With Russian forces apparently rolling across eastern Ukraine, Democratic Sen. Chris Murphy told Yahoo News on Thursday that it is past time to call the escalating conflict a “war” and to label Moscow’s actions an “invasion.”
“By any conventional definition of war, there is war happening between Ukraine and Russia. And it’s been occurring essentially since the invasion of Crimea” in February, Murphy, who sits on the Senate Foreign Relations Committee, said in a telephone interview.
When Russian forces reportedly rolled into eastern Ukraine on Wednesday, the White House called it a “military movement,” “military activities” and “a continued effort to destabilize the situation in eastern Ukraine.” The State Department referred to an “incursion” and explicitly declined to call the escalating conflict an invasion or “war.”
Back in March, however, National Security Adviser Susan Rice had condemned Putin’s “invasion and annexation of Crimea,” a strategic peninsula in Ukraine’s south.
It's not clear whether calling Russia's latest military moves a "war" or an "invasion" would change much, beyond raising the temperature of already heated rhetorical exchanges between Washington and Moscow. That, in turn, might make an already elusive diplomatic solution even more unlikely.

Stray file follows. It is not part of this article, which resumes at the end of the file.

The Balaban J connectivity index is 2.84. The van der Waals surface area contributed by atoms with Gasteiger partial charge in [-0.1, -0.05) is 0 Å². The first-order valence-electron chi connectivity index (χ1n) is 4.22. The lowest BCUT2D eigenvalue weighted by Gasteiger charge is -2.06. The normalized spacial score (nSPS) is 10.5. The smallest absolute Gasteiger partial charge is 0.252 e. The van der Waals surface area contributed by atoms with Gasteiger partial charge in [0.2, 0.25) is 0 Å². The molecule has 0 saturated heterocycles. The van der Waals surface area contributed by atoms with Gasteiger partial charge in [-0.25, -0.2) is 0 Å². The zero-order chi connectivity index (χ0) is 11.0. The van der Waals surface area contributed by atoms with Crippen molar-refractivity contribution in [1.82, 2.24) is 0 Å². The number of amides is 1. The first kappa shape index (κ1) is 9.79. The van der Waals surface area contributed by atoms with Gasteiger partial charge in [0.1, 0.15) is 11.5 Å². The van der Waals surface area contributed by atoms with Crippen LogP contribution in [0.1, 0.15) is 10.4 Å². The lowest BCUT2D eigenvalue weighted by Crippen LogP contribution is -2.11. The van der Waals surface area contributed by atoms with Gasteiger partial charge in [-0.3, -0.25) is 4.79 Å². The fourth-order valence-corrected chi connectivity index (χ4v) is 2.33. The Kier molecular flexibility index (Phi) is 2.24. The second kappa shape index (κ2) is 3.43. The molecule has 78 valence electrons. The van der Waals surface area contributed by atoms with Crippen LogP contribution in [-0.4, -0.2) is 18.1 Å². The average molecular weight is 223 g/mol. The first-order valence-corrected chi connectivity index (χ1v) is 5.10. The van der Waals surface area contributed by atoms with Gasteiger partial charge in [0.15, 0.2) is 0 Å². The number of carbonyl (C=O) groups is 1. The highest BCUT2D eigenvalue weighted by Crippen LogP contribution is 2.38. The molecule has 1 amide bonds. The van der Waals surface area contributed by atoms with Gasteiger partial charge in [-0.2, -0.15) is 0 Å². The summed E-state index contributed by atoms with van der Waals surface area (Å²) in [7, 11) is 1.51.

Murphy said Russian President Vladimir Putin’s decision to “commence a conventional invasion” in eastern Ukraine was part of a pattern of “panicked reactions to moments of weakness.”
Earlier, NATO released satellite images that, the alliance said, showed Russian armored columns operating inside Ukraine. Russia has denied invading its neighbor.
Ukraine government forces had recently enjoyed successes against Russian-backed separatists, said the Connecticut lawmaker, prompting Putin to send in troops to “keep that part of the conflict frozen.”
“I don’t think he’s going to be dumb enough to send 20,000 troops inside Ukraine,” Murphy said.
At the State Department, spokeswoman Jen Psaki bristled Thursday at the notion that avoiding the term “invasion” had any significant bearing on U.S. policy.
“There’s no new set of obligations based on that kind of terminology,” Psaki said.
“Our focus is more on what Russia is doing, what we’re going to do about it, than what we’re calling it,” she told reporters. “Regardless of what it’s called, Russia’s actions need to stop.”
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